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* TSX up 258.87 points, or 2.3 pct, at 11,720.93
* Index's biggest jump since Oct. 27
* Energy, materials shares lead gains (Updates to midmorning, adds details)
TORONTO, Nov 28 (Reuters) - Toronto's main stock index was up more than 2 percent on Monday morning as resource issues jumped on hopes that Europe will unveil new measures to tackle the euro-zone debt crisis.
Rising oil, gold and copper prices helped Canadian stocks rally after dropping 4 percent last week.
All of the index's top 10 main sectors were up, led by oil and gas shares, which climbed 3.5 percent as U.S. crude oil spiked to nearly $100 a barrel. [O/R]
Canadian Natural Resources (CNQ.TO) led the sector's gains, jumping 5.8 percent to C$35.92. Suncor Energy (SU.TO) was also among the biggest risers, up 3.8 percent to C$29.19.
The heavily weighted materials sector, up more than 3 percent, was buoyed by higher gold and copper prices [GOL/] [MET/L]. Both hit one-week highs on hopes a meeting among euro zone ministers on Tuesday would pave the way for a 440 billion euro bailout fund, guided by the European Financial Stability Facility. [ID:nL5E7MR0UA]
Among the sector's leaders were First Quantum Minerals (FM.TO), up more than 10 percent at C$18.75, and Barrick Gold, up 3.1 percent at C$51.57.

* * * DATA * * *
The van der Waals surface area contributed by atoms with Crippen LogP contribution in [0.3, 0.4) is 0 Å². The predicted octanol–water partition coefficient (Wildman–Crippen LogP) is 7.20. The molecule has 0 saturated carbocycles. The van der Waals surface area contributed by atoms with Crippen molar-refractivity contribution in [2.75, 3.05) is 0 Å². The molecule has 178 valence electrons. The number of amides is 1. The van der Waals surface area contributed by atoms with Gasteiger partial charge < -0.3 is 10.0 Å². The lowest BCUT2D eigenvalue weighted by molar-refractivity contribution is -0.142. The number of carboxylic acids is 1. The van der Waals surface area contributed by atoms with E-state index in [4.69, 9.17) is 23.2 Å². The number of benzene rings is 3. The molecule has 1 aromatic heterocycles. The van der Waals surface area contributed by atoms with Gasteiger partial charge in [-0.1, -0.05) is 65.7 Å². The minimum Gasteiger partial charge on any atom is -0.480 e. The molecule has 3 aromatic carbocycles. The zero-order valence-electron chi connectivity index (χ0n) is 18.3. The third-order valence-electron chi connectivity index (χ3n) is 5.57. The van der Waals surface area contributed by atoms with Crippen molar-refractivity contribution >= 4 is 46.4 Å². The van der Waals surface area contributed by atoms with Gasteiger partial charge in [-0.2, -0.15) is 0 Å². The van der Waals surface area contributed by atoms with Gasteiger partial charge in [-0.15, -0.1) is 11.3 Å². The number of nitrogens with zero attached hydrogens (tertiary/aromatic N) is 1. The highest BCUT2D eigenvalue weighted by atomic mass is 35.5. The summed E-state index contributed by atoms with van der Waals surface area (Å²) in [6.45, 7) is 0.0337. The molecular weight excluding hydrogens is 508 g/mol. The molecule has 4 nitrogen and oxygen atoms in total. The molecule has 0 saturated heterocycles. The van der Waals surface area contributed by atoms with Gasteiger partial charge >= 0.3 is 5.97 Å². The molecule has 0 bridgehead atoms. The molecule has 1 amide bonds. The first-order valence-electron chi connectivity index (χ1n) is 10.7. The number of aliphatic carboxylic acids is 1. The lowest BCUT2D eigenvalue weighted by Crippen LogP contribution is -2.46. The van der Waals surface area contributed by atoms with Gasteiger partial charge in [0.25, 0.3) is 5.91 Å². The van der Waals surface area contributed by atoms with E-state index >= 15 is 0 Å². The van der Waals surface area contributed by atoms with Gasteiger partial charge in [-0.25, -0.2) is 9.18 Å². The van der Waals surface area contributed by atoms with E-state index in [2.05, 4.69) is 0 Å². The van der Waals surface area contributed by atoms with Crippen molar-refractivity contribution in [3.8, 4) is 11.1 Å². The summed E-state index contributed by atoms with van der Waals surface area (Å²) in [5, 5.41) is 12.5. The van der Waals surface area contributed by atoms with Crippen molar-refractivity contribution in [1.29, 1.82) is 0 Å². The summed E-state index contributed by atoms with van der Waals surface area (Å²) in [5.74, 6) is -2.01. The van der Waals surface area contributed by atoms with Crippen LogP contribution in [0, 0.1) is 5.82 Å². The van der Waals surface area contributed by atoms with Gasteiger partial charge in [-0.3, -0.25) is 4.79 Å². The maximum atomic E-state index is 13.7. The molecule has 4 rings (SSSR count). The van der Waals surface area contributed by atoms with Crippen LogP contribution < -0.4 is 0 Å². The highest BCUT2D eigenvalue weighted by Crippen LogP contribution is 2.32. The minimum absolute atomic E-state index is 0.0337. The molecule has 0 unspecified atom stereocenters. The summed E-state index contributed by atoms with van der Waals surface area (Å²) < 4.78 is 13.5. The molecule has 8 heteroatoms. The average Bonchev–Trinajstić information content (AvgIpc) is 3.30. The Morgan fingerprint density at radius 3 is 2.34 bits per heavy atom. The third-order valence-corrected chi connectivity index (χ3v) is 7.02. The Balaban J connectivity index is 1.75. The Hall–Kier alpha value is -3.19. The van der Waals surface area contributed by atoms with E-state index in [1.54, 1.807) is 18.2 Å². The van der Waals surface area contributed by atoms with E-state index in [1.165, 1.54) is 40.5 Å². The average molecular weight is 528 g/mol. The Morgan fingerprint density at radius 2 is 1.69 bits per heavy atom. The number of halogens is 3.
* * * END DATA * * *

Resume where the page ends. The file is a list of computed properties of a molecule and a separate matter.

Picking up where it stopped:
"Pretty well anything cyclical seems to be moving higher today," said Robert Kavcic, an economist at BMO Capital Markets. "Equities have been so beaten up that any hope of something positive coming out of there looks like enough to get markets moving pretty significantly."
The Toronto Stock Exchange's S&P/TSX composite index .GSPTSE was up 258.87 points, or 2.3 percent, at 11,720.93. It was the index's biggest jump since Oct. 27.
Canadian retail shares got a boost from strong U.S. sales over the Thanksgiving holiday weekend.
The U.S. S&P retail index .RLX advanced 3.2 percent, and Toronto's consumer discretionary sector edged up 0.3 percent. Canadian Tire Corp (CTC.TO) was among the top performers, rising 0.5 percent to C$63.30.
($1=$1.03 Canadian) (Editing by Peter Galloway